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One of Canada’s biggest medical marijuana companies is on the block and conducting talks with some of its rivals that could lead to the creation of the country’s most valuable cannabis grower, sources say.

The most serious discussions MedReleaf Corp. of Markham, Ont., is having are with Aurora Cannabis Inc., said the sources, who spoke on the condition of anonymity because the talks are private. One of them said Aurora has submitted a friendly offer that is being reviewed by a special committee of independent directors at MedReleaf.

The talks come at a time of increasing consolidation for the nascent sector, as many firms appear to be shopping themselves around to cash in on equity valuations that have soared during the past year as Ottawa prepares to legalize the recreational use of the drug.

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There’s no guarantee a deal between MedReleaf and Aurora will be finalized, the sources said. If a sale happens, Aurora would become the biggest legal cannabis company in the country by market capitalization, dethroning rival Canopy Growth Corp. (Market capitalization, often referred to as market cap, is the value of a company’s outstanding shares.)

Officials at Aurora and MedReleaf declined to comment.

Shares of MedReleaf have jumped 39 per cent in the past month and are up 9 per cent this week. By comparison, the Horizons Marijuana Life Sciences Index, an exchange-traded fund that includes shares of many of Canada’s largest marijuana firms, is up about 7 per cent over the past month and 1 per cent this week.

On Wednesday, MedReleaf’s stock fell 2 per cent to $21.78.

Even though cannabis stocks have sputtered since January, they are still trading at elevated levels for businesses that have generated little to no revenue. The heightened investor interest in the sector has spurred a wave of deal-making, including several large financing arrangements.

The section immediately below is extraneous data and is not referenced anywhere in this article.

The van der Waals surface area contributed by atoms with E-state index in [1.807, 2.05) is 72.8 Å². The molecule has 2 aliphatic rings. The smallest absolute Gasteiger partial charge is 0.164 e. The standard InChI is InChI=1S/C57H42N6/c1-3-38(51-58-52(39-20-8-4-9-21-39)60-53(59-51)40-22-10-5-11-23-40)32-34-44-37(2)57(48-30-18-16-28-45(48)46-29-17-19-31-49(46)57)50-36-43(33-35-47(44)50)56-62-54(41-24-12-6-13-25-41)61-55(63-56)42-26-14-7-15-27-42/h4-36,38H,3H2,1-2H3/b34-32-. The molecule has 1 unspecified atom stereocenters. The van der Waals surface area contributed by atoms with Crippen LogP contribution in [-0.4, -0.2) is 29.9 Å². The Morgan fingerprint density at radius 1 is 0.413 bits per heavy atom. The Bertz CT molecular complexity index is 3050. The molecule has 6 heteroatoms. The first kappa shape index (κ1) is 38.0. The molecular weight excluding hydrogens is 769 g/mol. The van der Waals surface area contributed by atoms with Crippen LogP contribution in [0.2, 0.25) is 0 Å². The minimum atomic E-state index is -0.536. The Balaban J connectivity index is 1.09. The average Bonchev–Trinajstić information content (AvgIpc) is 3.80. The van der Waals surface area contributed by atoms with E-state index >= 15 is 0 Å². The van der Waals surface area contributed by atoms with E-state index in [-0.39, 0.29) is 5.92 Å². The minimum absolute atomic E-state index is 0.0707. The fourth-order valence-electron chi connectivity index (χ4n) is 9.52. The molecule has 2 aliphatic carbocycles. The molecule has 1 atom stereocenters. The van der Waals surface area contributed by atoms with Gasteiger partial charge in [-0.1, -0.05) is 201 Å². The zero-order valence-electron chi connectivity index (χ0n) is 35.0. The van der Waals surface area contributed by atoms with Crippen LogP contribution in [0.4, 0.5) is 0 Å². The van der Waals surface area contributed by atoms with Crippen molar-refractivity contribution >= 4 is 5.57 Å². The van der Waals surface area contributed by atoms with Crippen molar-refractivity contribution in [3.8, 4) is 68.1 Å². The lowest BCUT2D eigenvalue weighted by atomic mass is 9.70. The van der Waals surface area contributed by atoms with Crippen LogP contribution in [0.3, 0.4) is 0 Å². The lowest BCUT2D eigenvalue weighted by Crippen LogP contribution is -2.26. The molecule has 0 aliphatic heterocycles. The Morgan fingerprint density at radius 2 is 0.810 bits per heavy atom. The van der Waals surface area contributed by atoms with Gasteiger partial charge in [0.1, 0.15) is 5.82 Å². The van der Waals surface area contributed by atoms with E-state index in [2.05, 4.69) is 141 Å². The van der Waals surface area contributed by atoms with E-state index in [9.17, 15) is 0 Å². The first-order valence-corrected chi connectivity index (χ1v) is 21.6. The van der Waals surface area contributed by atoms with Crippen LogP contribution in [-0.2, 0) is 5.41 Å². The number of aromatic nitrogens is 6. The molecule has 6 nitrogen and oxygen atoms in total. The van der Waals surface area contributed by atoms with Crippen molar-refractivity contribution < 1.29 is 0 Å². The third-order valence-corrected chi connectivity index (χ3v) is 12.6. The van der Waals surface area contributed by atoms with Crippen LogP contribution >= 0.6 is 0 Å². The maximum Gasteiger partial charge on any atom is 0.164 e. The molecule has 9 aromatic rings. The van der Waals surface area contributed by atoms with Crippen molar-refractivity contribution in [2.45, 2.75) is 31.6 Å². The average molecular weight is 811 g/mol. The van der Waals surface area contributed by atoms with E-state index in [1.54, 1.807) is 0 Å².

In the first three months of 2018, cannabis companies raised $2-billion from stock sales to fuel their expansion plans both in Canada and abroad, according to data compiled by Canaccord Genuity Corp.

The sector is at a stage where provincial retailers are signing supply deals with growers for recreational stores, giving the producers a clearer picture of pricing and demand for their product in the early days of legalization.

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The sources said MedReleaf has contacted other large players, including Canopy and Aphria Inc., in search of an alternative offer. Officials at Canopy and Aphria declined to comment.

Buying MedReleaf would boost Aurora’s production capabilities and give it access to the Ontario market. MedReleaf operates two indoor production facilities in the province, one in Markham and another in Bradford. It also announced plans to retrofit a greenhouse in Exeter, Ont.

Aurora has facilities today in Alberta and Quebec. It is building an 800,000-square-foot greenhouse in Edmonton next to the airport. In mid-April, Aurora said it bought 71 acres of land in Medicine Hat, Alta., to build a new 1.2-million-square-foot growing site to serve Canada’s recreational market and medical markets abroad.

A deal would be the latest in a string of acquisitions for Aurora, which on Tuesday closed its January purchase of Saskatoon-based CanniMed Therapeutics Inc. At the time it was announced, the deal was valued at $1.2-billion, the largest transaction in the sector’s young history.

MedReleaf is known for producing premium dried bud, which it sells at higher-than-average prices. It is also known for serving Canadian veterans, whose medical prescriptions are covered by Veterans Affairs Canada (VAC) . MedReleaf’s sales took a hit last year after VAC imposed restrictions on volume and pricing for what it reimburses.

Shares of Aurora rose 1 per cent on Wednesday to $7.95. The company has a market cap of $4.5-billion. MedReleaf’s market cap is $2.2-billion. It recorded $40-million in revenue in its most recent fiscal year.

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